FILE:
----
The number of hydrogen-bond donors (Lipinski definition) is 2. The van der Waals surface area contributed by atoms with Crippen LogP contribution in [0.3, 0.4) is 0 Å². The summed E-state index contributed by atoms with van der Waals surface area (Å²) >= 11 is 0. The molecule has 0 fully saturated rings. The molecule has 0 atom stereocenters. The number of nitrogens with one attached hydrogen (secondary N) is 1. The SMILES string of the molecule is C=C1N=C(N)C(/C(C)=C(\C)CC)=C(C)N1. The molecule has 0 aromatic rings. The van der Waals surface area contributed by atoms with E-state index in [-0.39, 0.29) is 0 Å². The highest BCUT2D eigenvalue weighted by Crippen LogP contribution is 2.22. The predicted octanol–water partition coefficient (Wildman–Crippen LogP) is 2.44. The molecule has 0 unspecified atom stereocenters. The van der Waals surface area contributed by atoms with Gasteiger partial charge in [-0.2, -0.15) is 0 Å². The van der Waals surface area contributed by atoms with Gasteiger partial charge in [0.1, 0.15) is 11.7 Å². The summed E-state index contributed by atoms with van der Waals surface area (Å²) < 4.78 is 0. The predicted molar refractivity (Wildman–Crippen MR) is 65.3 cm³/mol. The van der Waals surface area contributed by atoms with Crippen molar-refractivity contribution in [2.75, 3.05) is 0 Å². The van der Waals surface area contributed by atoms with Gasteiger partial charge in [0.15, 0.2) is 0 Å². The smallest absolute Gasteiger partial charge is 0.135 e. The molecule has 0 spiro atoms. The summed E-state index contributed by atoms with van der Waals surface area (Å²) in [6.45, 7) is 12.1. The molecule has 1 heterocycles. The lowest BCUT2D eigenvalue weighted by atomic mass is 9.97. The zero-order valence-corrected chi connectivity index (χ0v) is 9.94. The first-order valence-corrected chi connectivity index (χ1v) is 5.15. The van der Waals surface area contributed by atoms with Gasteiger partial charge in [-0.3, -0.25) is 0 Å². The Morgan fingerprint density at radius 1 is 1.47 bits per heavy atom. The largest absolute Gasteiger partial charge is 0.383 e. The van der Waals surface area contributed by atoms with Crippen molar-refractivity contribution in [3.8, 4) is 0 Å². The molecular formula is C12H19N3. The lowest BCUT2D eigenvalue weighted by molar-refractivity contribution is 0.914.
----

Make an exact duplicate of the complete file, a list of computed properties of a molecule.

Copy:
The number of hydrogen-bond donors (Lipinski definition) is 2. The van der Waals surface area contributed by atoms with Crippen LogP contribution in [0.3, 0.4) is 0 Å². The summed E-state index contributed by atoms with van der Waals surface area (Å²) >= 11 is 0. The molecule has 0 fully saturated rings. The molecule has 0 atom stereocenters. The number of nitrogens with one attached hydrogen (secondary N) is 1. The SMILES string of the molecule is C=C1N=C(N)C(/C(C)=C(\C)CC)=C(C)N1. The molecule has 0 aromatic rings. The van der Waals surface area contributed by atoms with E-state index in [-0.39, 0.29) is 0 Å². The highest BCUT2D eigenvalue weighted by Crippen LogP contribution is 2.22. The predicted octanol–water partition coefficient (Wildman–Crippen LogP) is 2.44. The molecule has 0 unspecified atom stereocenters. The van der Waals surface area contributed by atoms with Gasteiger partial charge in [-0.2, -0.15) is 0 Å². The van der Waals surface area contributed by atoms with Gasteiger partial charge in [0.1, 0.15) is 11.7 Å². The summed E-state index contributed by atoms with van der Waals surface area (Å²) < 4.78 is 0. The predicted molar refractivity (Wildman–Crippen MR) is 65.3 cm³/mol. The van der Waals surface area contributed by atoms with Crippen molar-refractivity contribution in [2.75, 3.05) is 0 Å². The van der Waals surface area contributed by atoms with Gasteiger partial charge in [0.15, 0.2) is 0 Å². The smallest absolute Gasteiger partial charge is 0.135 e. The molecule has 0 spiro atoms. The summed E-state index contributed by atoms with van der Waals surface area (Å²) in [6.45, 7) is 12.1. The molecule has 1 heterocycles. The lowest BCUT2D eigenvalue weighted by atomic mass is 9.97. The zero-order valence-corrected chi connectivity index (χ0v) is 9.94. The first-order valence-corrected chi connectivity index (χ1v) is 5.15. The van der Waals surface area contributed by atoms with Gasteiger partial charge in [-0.3, -0.25) is 0 Å². The Morgan fingerprint density at radius 1 is 1.47 bits per heavy atom. The largest absolute Gasteiger partial charge is 0.383 e. The van der Waals surface area contributed by atoms with Crippen molar-refractivity contribution in [3.8, 4) is 0 Å². The molecular formula is C12H19N3. The lowest BCUT2D eigenvalue weighted by molar-refractivity contribution is 0.914.